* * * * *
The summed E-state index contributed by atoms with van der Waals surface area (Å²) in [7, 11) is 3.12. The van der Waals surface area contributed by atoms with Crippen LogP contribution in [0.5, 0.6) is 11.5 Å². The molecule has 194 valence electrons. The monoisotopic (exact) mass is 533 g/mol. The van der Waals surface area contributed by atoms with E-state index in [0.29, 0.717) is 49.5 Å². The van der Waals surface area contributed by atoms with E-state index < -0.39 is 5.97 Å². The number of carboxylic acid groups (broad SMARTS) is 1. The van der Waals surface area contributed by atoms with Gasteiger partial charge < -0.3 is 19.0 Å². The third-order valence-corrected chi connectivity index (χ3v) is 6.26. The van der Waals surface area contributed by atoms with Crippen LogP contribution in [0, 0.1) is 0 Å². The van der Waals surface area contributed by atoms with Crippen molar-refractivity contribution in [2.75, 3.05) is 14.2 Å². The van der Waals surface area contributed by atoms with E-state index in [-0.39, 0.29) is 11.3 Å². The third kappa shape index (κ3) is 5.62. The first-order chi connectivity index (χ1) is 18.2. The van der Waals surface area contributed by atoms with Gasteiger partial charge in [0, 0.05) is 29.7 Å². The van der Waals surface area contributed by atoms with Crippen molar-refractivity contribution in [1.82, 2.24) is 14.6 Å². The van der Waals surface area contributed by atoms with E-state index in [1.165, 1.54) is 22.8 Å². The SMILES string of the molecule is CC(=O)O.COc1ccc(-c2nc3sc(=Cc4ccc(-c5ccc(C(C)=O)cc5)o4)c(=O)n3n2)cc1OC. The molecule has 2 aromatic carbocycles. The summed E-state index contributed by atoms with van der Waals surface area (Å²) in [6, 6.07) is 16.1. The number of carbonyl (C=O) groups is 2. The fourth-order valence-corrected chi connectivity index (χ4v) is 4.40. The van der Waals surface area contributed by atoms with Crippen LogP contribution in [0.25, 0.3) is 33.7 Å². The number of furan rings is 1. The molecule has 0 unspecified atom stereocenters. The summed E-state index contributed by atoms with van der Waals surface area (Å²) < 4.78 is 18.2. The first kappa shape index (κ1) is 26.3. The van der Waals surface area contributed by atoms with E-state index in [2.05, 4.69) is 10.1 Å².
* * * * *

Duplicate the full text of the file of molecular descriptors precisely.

The summed E-state index contributed by atoms with van der Waals surface area (Å²) in [7, 11) is 3.12. The van der Waals surface area contributed by atoms with Crippen LogP contribution in [0.5, 0.6) is 11.5 Å². The molecule has 194 valence electrons. The monoisotopic (exact) mass is 533 g/mol. The van der Waals surface area contributed by atoms with E-state index in [0.29, 0.717) is 49.5 Å². The van der Waals surface area contributed by atoms with E-state index < -0.39 is 5.97 Å². The number of carboxylic acid groups (broad SMARTS) is 1. The van der Waals surface area contributed by atoms with Gasteiger partial charge < -0.3 is 19.0 Å². The third-order valence-corrected chi connectivity index (χ3v) is 6.26. The van der Waals surface area contributed by atoms with Crippen LogP contribution in [0, 0.1) is 0 Å². The van der Waals surface area contributed by atoms with Crippen molar-refractivity contribution in [2.75, 3.05) is 14.2 Å². The van der Waals surface area contributed by atoms with E-state index in [-0.39, 0.29) is 11.3 Å². The third kappa shape index (κ3) is 5.62. The first-order chi connectivity index (χ1) is 18.2. The van der Waals surface area contributed by atoms with Gasteiger partial charge in [0, 0.05) is 29.7 Å². The van der Waals surface area contributed by atoms with Crippen molar-refractivity contribution in [1.82, 2.24) is 14.6 Å². The van der Waals surface area contributed by atoms with E-state index in [1.165, 1.54) is 22.8 Å². The SMILES string of the molecule is CC(=O)O.COc1ccc(-c2nc3sc(=Cc4ccc(-c5ccc(C(C)=O)cc5)o4)c(=O)n3n2)cc1OC. The molecule has 2 aromatic carbocycles. The summed E-state index contributed by atoms with van der Waals surface area (Å²) in [6, 6.07) is 16.1. The number of carbonyl (C=O) groups is 2. The fourth-order valence-corrected chi connectivity index (χ4v) is 4.40. The van der Waals surface area contributed by atoms with Crippen LogP contribution in [0.25, 0.3) is 33.7 Å². The number of furan rings is 1. The molecule has 0 unspecified atom stereocenters. The summed E-state index contributed by atoms with van der Waals surface area (Å²) < 4.78 is 18.2. The first kappa shape index (κ1) is 26.3. The van der Waals surface area contributed by atoms with E-state index in [2.05, 4.69) is 10.1 Å².